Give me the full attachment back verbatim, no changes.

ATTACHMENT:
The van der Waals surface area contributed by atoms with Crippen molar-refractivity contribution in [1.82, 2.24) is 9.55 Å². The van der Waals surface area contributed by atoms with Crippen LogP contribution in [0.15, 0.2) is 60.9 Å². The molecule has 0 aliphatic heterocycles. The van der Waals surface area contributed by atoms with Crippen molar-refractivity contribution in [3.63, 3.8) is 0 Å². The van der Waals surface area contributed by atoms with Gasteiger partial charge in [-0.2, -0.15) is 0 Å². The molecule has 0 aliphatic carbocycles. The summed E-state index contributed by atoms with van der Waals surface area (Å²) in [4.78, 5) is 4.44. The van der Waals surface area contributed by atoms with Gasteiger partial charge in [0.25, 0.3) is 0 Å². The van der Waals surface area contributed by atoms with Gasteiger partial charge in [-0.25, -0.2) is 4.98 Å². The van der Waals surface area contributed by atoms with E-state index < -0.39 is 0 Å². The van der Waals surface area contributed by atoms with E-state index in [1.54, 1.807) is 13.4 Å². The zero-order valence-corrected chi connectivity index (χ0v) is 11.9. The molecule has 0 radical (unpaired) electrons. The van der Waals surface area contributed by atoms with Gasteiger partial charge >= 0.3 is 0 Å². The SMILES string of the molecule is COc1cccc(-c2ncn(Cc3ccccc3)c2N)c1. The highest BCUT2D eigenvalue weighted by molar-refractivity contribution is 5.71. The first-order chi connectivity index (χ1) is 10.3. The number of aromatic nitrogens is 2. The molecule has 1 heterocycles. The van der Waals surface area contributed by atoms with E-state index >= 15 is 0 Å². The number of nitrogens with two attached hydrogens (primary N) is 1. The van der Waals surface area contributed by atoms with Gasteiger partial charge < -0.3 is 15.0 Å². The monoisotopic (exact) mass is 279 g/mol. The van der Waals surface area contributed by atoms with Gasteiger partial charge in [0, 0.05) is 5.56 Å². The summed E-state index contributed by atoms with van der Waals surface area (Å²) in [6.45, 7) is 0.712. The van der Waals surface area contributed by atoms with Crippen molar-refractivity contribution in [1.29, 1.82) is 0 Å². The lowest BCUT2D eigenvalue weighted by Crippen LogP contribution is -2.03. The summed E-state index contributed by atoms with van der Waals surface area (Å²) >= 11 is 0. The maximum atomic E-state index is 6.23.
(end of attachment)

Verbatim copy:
The van der Waals surface area contributed by atoms with Crippen molar-refractivity contribution in [1.82, 2.24) is 9.55 Å². The van der Waals surface area contributed by atoms with Crippen LogP contribution in [0.15, 0.2) is 60.9 Å². The molecule has 0 aliphatic heterocycles. The van der Waals surface area contributed by atoms with Crippen molar-refractivity contribution in [3.63, 3.8) is 0 Å². The van der Waals surface area contributed by atoms with Gasteiger partial charge in [-0.2, -0.15) is 0 Å². The molecule has 0 aliphatic carbocycles. The summed E-state index contributed by atoms with van der Waals surface area (Å²) in [4.78, 5) is 4.44. The van der Waals surface area contributed by atoms with Gasteiger partial charge in [0.25, 0.3) is 0 Å². The van der Waals surface area contributed by atoms with Gasteiger partial charge in [-0.25, -0.2) is 4.98 Å². The van der Waals surface area contributed by atoms with E-state index < -0.39 is 0 Å². The van der Waals surface area contributed by atoms with E-state index in [1.54, 1.807) is 13.4 Å². The zero-order valence-corrected chi connectivity index (χ0v) is 11.9. The molecule has 0 radical (unpaired) electrons. The van der Waals surface area contributed by atoms with Gasteiger partial charge >= 0.3 is 0 Å². The SMILES string of the molecule is COc1cccc(-c2ncn(Cc3ccccc3)c2N)c1. The highest BCUT2D eigenvalue weighted by molar-refractivity contribution is 5.71. The first-order chi connectivity index (χ1) is 10.3. The number of aromatic nitrogens is 2. The molecule has 1 heterocycles. The van der Waals surface area contributed by atoms with E-state index >= 15 is 0 Å². The number of nitrogens with two attached hydrogens (primary N) is 1. The van der Waals surface area contributed by atoms with Gasteiger partial charge < -0.3 is 15.0 Å². The monoisotopic (exact) mass is 279 g/mol. The van der Waals surface area contributed by atoms with Gasteiger partial charge in [0, 0.05) is 5.56 Å². The summed E-state index contributed by atoms with van der Waals surface area (Å²) in [6.45, 7) is 0.712. The van der Waals surface area contributed by atoms with Crippen molar-refractivity contribution in [1.29, 1.82) is 0 Å². The lowest BCUT2D eigenvalue weighted by Crippen LogP contribution is -2.03. The summed E-state index contributed by atoms with van der Waals surface area (Å²) >= 11 is 0. The maximum atomic E-state index is 6.23.